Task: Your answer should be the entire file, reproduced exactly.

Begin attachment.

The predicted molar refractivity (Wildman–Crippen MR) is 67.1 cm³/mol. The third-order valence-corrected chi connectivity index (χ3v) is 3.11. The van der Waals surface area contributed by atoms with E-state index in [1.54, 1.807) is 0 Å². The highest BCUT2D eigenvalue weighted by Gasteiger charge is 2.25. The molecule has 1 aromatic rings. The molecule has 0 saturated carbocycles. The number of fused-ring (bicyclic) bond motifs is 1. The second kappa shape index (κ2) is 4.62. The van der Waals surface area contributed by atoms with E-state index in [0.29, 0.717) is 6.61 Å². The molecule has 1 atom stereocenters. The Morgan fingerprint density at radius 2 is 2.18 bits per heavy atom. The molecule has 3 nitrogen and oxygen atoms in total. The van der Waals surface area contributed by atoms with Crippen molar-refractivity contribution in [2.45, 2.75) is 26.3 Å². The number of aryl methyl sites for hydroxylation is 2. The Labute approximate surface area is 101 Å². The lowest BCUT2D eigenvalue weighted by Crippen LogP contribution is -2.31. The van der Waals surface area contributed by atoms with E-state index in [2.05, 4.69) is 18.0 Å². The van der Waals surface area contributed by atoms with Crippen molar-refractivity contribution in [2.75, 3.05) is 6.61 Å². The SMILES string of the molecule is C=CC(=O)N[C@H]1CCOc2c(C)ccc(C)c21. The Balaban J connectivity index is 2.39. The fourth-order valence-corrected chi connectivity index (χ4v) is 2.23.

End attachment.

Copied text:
The predicted molar refractivity (Wildman–Crippen MR) is 67.1 cm³/mol. The third-order valence-corrected chi connectivity index (χ3v) is 3.11. The van der Waals surface area contributed by atoms with E-state index in [1.54, 1.807) is 0 Å². The highest BCUT2D eigenvalue weighted by Gasteiger charge is 2.25. The molecule has 1 aromatic rings. The molecule has 0 saturated carbocycles. The number of fused-ring (bicyclic) bond motifs is 1. The second kappa shape index (κ2) is 4.62. The van der Waals surface area contributed by atoms with E-state index in [0.29, 0.717) is 6.61 Å². The molecule has 1 atom stereocenters. The Morgan fingerprint density at radius 2 is 2.18 bits per heavy atom. The molecule has 3 nitrogen and oxygen atoms in total. The van der Waals surface area contributed by atoms with Crippen molar-refractivity contribution in [2.45, 2.75) is 26.3 Å². The number of aryl methyl sites for hydroxylation is 2. The Labute approximate surface area is 101 Å². The lowest BCUT2D eigenvalue weighted by Crippen LogP contribution is -2.31. The van der Waals surface area contributed by atoms with E-state index in [2.05, 4.69) is 18.0 Å². The van der Waals surface area contributed by atoms with Crippen molar-refractivity contribution in [2.75, 3.05) is 6.61 Å². The SMILES string of the molecule is C=CC(=O)N[C@H]1CCOc2c(C)ccc(C)c21. The Balaban J connectivity index is 2.39. The fourth-order valence-corrected chi connectivity index (χ4v) is 2.23.